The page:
I do have to wonder about the timing of this—the series ended almost five years ago, so I’m not sure I get why we’re getting this material in this format now. But that’s just me being curious, not complaining. Did I (or the series) need The Immortal Conquistador? No. But I’m very glad I got it.

Disclaimer: I received this eARC from Tachyon Publications via NetGalley in exchange for this post —thanks to both for the opportunity.


3.5 Stars

Kitty Saves the World by Carrie Vaughn

Kitty Saves the WorldKitty Saves the World

by Carrie Vaughn
Series: Kitty Norville, #14

ARC, 325 pg.
Tor Books, 2015
Read: July 14 – 15, 2015
4 1/2 Stars
Easy title to live up to, no?

About the same time that I posted my review of the previous book, Low Midnight, where I talked about “future Kitty novels,” Carrie Vaughn announced that this one would be the end. So much for my predictive ability. Now, at the end, I see that Low Midnight was well-placed in the series, and I have a better understanding of the role it played in setting up this book. Which is not to say that I wouldn’t have preferred a few more books in this series, but if Vaughn had to end it now, I’m glad she did it like this.

This couldn’t be less obvious a last novel. Kitty name checks and/or visits everybody we’ve met along the way, it’s like the last few minutes of “The End of Time” before The Doctor regenerates into Matt Smith. But Vaughn does it so smoothly, it’s only when you stop and think about who’s shown up that you even notice what she’s done.

I don’t really have much to say about this — it’s the 14th and final novel in a series. Don’t let this be the first one you read — do let this be the last. Start with one of the first few (if not the first, Kitty and the Midnight Hour).

This is different than the rest of the series, not just because it’s the end. There’s plenty of action to be found — not a lot of time for character development, growth, relationships, new characters (well, maybe a couple) — it’s all about Regina Luporum and her allies versus Dux Bellorum, anything else is a distraction (however pleasant a distraction). Which isn’t to say that the characters are unimportant — it’s Carrie Vaughn, characters are the core. But they’re very busy here, and don’t have a lot of time to chat, reflect, or anything like that — they have a world to save.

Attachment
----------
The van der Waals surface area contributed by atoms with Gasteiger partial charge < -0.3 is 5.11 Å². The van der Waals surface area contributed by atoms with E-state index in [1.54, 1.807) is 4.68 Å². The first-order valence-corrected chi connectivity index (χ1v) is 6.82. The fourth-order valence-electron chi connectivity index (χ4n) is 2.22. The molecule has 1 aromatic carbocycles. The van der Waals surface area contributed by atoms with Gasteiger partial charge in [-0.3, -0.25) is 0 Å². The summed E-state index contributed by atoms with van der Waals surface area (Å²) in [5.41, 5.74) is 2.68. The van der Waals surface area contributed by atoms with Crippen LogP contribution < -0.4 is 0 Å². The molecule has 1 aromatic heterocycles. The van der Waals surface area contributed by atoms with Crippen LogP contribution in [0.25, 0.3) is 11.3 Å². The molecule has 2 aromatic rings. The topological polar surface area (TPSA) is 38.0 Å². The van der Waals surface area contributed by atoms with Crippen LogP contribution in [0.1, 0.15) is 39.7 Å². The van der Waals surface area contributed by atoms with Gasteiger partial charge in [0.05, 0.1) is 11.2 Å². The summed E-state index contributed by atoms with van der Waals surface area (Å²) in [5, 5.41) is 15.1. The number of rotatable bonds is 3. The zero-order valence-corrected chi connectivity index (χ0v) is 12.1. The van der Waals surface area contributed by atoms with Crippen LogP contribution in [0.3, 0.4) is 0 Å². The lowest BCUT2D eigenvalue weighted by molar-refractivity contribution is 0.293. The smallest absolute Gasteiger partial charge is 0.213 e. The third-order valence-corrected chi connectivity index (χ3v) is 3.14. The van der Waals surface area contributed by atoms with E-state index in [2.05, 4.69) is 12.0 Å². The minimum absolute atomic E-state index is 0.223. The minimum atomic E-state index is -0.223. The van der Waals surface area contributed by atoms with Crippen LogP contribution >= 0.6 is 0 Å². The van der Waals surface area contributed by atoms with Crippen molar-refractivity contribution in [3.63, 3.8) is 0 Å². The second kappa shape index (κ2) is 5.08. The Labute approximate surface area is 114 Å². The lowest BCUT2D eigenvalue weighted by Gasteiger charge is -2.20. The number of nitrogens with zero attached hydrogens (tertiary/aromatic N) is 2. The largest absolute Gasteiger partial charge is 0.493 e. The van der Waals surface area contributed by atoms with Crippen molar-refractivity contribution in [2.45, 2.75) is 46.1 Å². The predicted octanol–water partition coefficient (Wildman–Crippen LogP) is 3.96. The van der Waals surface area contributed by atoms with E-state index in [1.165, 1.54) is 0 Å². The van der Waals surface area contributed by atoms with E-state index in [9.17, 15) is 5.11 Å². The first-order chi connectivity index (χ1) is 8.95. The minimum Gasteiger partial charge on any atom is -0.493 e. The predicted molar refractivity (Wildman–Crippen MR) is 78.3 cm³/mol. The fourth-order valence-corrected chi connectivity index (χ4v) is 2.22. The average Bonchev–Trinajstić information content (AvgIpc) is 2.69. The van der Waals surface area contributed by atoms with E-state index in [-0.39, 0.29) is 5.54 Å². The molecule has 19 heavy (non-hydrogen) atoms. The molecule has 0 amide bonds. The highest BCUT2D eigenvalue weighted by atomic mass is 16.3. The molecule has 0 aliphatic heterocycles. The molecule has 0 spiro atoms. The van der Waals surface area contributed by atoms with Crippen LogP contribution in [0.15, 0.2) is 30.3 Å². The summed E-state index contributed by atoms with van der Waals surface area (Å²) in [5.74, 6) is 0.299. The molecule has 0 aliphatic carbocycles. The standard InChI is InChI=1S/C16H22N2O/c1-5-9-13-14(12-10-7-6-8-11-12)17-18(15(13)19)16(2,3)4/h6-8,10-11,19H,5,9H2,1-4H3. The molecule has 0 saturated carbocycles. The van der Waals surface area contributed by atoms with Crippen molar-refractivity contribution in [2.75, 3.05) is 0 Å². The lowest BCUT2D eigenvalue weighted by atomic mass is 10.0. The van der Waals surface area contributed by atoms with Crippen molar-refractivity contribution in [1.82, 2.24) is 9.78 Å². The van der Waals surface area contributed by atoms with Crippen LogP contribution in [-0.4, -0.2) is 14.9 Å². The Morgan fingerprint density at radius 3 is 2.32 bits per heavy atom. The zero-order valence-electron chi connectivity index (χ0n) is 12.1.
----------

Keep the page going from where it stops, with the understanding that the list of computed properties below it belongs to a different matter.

The final showdown with Roman didn’t go as expected, but better. The scenes following that were great, and the ending was everything a fan could hope for.

One criticism — and, now that I think about it, this applies to the series as a whole — Kitty tells us time after time that her pack is what’s important, it drives her restaurant/bar New Moon, it keeps her in Denver, it’s what motivates her, blah, blah, blah. But really, outside of the occasional chat while picking up an order with Shaun and references to the group hunting on the Full Moon, we don’t see them. The pack that Kitty cares about is the other one — Ben, Cormac, Amelia, Alette, Odysseus Grant, Tina, Rick, Matt, and the others that fill her life and align themselves with her against the Long Game. I’d be fine with it if Kitty were just a little bit more honest with herself/us about it.

I’m going to miss Kitty, Ben, Cormac and the rest, and the next year is going to feel a little strange not getting any new adventures from them. But this was a great way to say goodbye.

—–

4 1/2 Stars